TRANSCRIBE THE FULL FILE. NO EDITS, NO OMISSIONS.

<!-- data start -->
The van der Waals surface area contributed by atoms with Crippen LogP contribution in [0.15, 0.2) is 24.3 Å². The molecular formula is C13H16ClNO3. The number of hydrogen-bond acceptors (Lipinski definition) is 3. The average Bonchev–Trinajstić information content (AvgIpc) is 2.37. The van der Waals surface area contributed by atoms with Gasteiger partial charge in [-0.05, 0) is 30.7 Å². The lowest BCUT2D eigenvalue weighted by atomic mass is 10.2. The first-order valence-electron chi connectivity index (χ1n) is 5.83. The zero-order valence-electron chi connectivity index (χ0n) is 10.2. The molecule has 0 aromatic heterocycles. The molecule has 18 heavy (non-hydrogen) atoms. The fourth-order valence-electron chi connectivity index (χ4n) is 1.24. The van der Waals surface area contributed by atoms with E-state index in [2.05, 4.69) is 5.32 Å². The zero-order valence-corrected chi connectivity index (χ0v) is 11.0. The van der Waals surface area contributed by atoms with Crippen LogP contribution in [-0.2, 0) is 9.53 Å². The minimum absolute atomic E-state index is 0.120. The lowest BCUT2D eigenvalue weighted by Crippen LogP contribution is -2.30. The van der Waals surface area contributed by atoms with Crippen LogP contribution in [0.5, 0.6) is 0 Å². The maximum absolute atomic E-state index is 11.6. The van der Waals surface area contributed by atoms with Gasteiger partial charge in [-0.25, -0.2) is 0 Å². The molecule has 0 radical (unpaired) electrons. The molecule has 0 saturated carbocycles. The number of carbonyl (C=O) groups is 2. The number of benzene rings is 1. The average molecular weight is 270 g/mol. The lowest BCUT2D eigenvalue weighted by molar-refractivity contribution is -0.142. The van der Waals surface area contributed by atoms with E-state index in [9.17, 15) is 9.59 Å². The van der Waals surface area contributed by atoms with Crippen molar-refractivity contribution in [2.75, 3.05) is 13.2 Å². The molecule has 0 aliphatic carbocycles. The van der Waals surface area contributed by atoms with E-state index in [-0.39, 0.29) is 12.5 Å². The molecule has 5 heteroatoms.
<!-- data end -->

The van der Waals surface area contributed by atoms with Crippen LogP contribution in [0.15, 0.2) is 24.3 Å². The molecular formula is C13H16ClNO3. The number of hydrogen-bond acceptors (Lipinski definition) is 3. The average Bonchev–Trinajstić information content (AvgIpc) is 2.37. The van der Waals surface area contributed by atoms with Gasteiger partial charge in [-0.05, 0) is 30.7 Å². The lowest BCUT2D eigenvalue weighted by atomic mass is 10.2. The first-order valence-electron chi connectivity index (χ1n) is 5.83. The zero-order valence-electron chi connectivity index (χ0n) is 10.2. The molecule has 0 aromatic heterocycles. The molecule has 18 heavy (non-hydrogen) atoms. The fourth-order valence-electron chi connectivity index (χ4n) is 1.24. The van der Waals surface area contributed by atoms with E-state index in [2.05, 4.69) is 5.32 Å². The zero-order valence-corrected chi connectivity index (χ0v) is 11.0. The van der Waals surface area contributed by atoms with Crippen LogP contribution in [-0.2, 0) is 9.53 Å². The minimum absolute atomic E-state index is 0.120. The lowest BCUT2D eigenvalue weighted by Crippen LogP contribution is -2.30. The van der Waals surface area contributed by atoms with Crippen LogP contribution in [0.5, 0.6) is 0 Å². The maximum absolute atomic E-state index is 11.6. The van der Waals surface area contributed by atoms with Gasteiger partial charge in [-0.25, -0.2) is 0 Å². The molecule has 0 radical (unpaired) electrons. The molecule has 0 saturated carbocycles. The number of carbonyl (C=O) groups is 2. The number of benzene rings is 1. The average molecular weight is 270 g/mol. The lowest BCUT2D eigenvalue weighted by molar-refractivity contribution is -0.142. The van der Waals surface area contributed by atoms with E-state index in [9.17, 15) is 9.59 Å². The van der Waals surface area contributed by atoms with Crippen molar-refractivity contribution in [2.75, 3.05) is 13.2 Å². The molecule has 0 aliphatic carbocycles. The van der Waals surface area contributed by atoms with E-state index in [-0.39, 0.29) is 12.5 Å². The molecule has 5 heteroatoms.